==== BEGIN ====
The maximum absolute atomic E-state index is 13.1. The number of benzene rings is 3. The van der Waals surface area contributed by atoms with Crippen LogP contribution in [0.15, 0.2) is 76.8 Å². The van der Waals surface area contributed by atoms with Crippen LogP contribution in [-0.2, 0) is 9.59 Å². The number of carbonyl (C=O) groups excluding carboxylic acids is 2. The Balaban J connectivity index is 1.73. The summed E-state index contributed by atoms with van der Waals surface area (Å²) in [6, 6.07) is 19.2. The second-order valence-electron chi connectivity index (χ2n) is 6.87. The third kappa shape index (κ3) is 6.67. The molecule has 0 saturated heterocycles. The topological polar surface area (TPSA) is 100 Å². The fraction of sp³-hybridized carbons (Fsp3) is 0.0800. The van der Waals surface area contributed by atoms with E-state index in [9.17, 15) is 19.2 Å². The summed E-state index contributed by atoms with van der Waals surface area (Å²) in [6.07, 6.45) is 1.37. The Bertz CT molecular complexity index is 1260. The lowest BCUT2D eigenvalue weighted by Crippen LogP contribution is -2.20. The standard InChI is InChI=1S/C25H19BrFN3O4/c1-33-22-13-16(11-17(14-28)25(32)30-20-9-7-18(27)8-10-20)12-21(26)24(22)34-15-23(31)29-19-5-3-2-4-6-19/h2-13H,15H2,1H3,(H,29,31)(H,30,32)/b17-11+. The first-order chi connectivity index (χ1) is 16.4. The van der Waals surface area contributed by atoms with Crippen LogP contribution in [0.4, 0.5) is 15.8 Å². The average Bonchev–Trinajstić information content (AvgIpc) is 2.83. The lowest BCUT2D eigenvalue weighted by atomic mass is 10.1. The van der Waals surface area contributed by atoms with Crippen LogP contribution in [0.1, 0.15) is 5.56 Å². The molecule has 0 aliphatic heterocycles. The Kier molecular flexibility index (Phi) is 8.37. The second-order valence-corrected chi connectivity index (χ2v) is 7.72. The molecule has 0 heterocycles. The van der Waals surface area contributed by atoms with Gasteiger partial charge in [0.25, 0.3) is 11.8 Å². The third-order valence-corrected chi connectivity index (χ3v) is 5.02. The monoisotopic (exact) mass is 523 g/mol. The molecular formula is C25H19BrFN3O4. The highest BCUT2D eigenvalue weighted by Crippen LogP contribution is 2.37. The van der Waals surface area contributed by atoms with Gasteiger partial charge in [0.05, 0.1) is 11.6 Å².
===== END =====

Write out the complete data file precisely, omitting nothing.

The maximum absolute atomic E-state index is 13.1. The number of benzene rings is 3. The van der Waals surface area contributed by atoms with Crippen LogP contribution in [0.15, 0.2) is 76.8 Å². The van der Waals surface area contributed by atoms with Crippen LogP contribution in [-0.2, 0) is 9.59 Å². The number of carbonyl (C=O) groups excluding carboxylic acids is 2. The Balaban J connectivity index is 1.73. The summed E-state index contributed by atoms with van der Waals surface area (Å²) in [6, 6.07) is 19.2. The second-order valence-electron chi connectivity index (χ2n) is 6.87. The third kappa shape index (κ3) is 6.67. The molecule has 0 saturated heterocycles. The topological polar surface area (TPSA) is 100 Å². The fraction of sp³-hybridized carbons (Fsp3) is 0.0800. The van der Waals surface area contributed by atoms with E-state index in [9.17, 15) is 19.2 Å². The summed E-state index contributed by atoms with van der Waals surface area (Å²) in [6.07, 6.45) is 1.37. The Bertz CT molecular complexity index is 1260. The lowest BCUT2D eigenvalue weighted by Crippen LogP contribution is -2.20. The standard InChI is InChI=1S/C25H19BrFN3O4/c1-33-22-13-16(11-17(14-28)25(32)30-20-9-7-18(27)8-10-20)12-21(26)24(22)34-15-23(31)29-19-5-3-2-4-6-19/h2-13H,15H2,1H3,(H,29,31)(H,30,32)/b17-11+. The first-order chi connectivity index (χ1) is 16.4. The van der Waals surface area contributed by atoms with Crippen LogP contribution in [0.4, 0.5) is 15.8 Å². The average Bonchev–Trinajstić information content (AvgIpc) is 2.83. The lowest BCUT2D eigenvalue weighted by atomic mass is 10.1. The van der Waals surface area contributed by atoms with Crippen LogP contribution in [0.1, 0.15) is 5.56 Å². The molecule has 0 aliphatic heterocycles. The Kier molecular flexibility index (Phi) is 8.37. The second-order valence-corrected chi connectivity index (χ2v) is 7.72. The molecule has 0 heterocycles. The van der Waals surface area contributed by atoms with Gasteiger partial charge in [0.25, 0.3) is 11.8 Å². The third-order valence-corrected chi connectivity index (χ3v) is 5.02. The monoisotopic (exact) mass is 523 g/mol. The molecular formula is C25H19BrFN3O4. The highest BCUT2D eigenvalue weighted by Crippen LogP contribution is 2.37. The van der Waals surface area contributed by atoms with Gasteiger partial charge in [0.05, 0.1) is 11.6 Å².